The Early Years of the Island
In the early years, Samal island was settled by indigenous people coming from the northern and eastern coasts of the undivided Davao Province. A large mixed population of Mansakas, Mandayas and Muslims composed the identification of the now so called Sama tribe.
As these primeval settlers were organized into communities they were dynastically ruled by a Datu up the early part of the American regime.
In the early part of the 18th century governance shifted when christianization came in.
As an archipelago, Samal became a District Municipality of Davao Province. Subsequently, in three year time Municipality of Babak and thirteen years after Municipality of Kaputian were created. Each municipal name derived from each different historical tracings and so with the barangays with in their jurisdiction.
The second district which is the government center of the city got its district name Samal from the early indigenous settlers forming into one tribe called “Isama” and its barangay name Peñaplata from the Isama term “Malibasa” which means a place where honorable people living in perfect harmony who loved peace that they knew no war. First district derived its name Babak from an abundant shrubs called “Tagbak” grown in the area which were used as land mark for the people’s trade center. White Sand in local dialect “Putting Balas” is significantly true to the shorelines of the third district from which its name Kaputian derived.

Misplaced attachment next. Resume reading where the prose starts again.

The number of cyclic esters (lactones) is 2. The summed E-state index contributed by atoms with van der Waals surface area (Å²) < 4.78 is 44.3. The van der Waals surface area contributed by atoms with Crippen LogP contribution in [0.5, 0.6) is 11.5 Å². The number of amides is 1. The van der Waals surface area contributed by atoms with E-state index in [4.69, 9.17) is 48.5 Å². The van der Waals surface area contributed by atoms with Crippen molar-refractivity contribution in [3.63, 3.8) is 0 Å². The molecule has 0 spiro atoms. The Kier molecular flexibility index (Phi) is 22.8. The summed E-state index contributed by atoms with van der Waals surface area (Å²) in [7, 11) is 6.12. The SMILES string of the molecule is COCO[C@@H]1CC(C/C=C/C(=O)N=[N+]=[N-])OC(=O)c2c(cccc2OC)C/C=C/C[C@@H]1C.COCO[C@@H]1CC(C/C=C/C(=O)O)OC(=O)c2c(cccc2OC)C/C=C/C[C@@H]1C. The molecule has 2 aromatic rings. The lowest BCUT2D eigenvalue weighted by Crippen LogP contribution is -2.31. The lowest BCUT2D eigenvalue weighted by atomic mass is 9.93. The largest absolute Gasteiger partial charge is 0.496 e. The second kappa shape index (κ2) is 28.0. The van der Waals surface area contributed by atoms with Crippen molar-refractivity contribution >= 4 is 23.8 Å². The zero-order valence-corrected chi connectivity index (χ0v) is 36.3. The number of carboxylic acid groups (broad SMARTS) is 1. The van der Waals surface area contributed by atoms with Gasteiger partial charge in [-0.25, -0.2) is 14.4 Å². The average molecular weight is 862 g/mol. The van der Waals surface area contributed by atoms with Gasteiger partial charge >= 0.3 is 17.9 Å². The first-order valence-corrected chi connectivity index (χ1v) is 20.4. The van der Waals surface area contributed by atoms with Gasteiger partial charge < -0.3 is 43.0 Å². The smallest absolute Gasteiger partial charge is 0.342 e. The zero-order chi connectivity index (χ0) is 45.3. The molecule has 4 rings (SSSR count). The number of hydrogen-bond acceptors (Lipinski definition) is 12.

In the early settlement of the island, there were no known surveyed roads except trails and pathways crisscrossing the lowland areas. Thick forest and green land covered the island’s virgin soil.
The Isamas are by occupation farmers and fishermen using old fashioned and crude methods of agricultural farming and fishing. Their products were contained in baskets woven by their own hand arts, raw materials of which are abundantly grown in the island and transported by means of handling and through animal driven carts in the in-land and paddled bancas as the water transport. Barter system was their traditional economic enterprise.
The coming of the Christian from the different Provinces of Luzon and Visayas and from the other parts of Mindanao, introduced improvised methods of farming and fishing . More arable lands were acquired and cultivated.
More developments and settlements happened, population continue to grow as years passed by until the time that Samal Island was tapped as one of the government tourism zones.
Samal Island is one of the seven thousand tropical islands in the Philippines with a larger number of glorious beaches complete with soft white coral sand, rustling coconut palms and gently lapping turquoise water. A number of natural waterways and caves are strategically located within the island.